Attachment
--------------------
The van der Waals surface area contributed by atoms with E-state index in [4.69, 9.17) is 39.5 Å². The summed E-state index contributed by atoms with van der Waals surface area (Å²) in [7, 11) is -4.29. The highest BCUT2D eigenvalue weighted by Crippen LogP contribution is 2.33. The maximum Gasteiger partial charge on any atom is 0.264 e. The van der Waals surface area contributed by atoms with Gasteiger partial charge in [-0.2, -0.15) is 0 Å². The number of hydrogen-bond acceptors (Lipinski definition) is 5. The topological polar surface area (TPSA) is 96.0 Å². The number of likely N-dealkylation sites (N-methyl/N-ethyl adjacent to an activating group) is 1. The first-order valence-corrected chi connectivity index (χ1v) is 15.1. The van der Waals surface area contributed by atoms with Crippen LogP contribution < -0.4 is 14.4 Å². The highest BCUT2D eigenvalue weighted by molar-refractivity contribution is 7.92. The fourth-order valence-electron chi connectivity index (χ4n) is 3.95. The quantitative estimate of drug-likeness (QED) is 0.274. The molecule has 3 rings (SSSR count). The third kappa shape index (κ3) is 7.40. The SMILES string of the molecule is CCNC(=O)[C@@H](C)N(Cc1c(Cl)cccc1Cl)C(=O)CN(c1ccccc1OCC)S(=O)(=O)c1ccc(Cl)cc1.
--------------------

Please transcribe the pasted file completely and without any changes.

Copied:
The van der Waals surface area contributed by atoms with E-state index in [4.69, 9.17) is 39.5 Å². The summed E-state index contributed by atoms with van der Waals surface area (Å²) in [7, 11) is -4.29. The highest BCUT2D eigenvalue weighted by Crippen LogP contribution is 2.33. The maximum Gasteiger partial charge on any atom is 0.264 e. The van der Waals surface area contributed by atoms with Gasteiger partial charge in [-0.2, -0.15) is 0 Å². The number of hydrogen-bond acceptors (Lipinski definition) is 5. The topological polar surface area (TPSA) is 96.0 Å². The number of likely N-dealkylation sites (N-methyl/N-ethyl adjacent to an activating group) is 1. The first-order valence-corrected chi connectivity index (χ1v) is 15.1. The van der Waals surface area contributed by atoms with Crippen LogP contribution < -0.4 is 14.4 Å². The highest BCUT2D eigenvalue weighted by molar-refractivity contribution is 7.92. The fourth-order valence-electron chi connectivity index (χ4n) is 3.95. The quantitative estimate of drug-likeness (QED) is 0.274. The molecule has 3 rings (SSSR count). The third kappa shape index (κ3) is 7.40. The SMILES string of the molecule is CCNC(=O)[C@@H](C)N(Cc1c(Cl)cccc1Cl)C(=O)CN(c1ccccc1OCC)S(=O)(=O)c1ccc(Cl)cc1.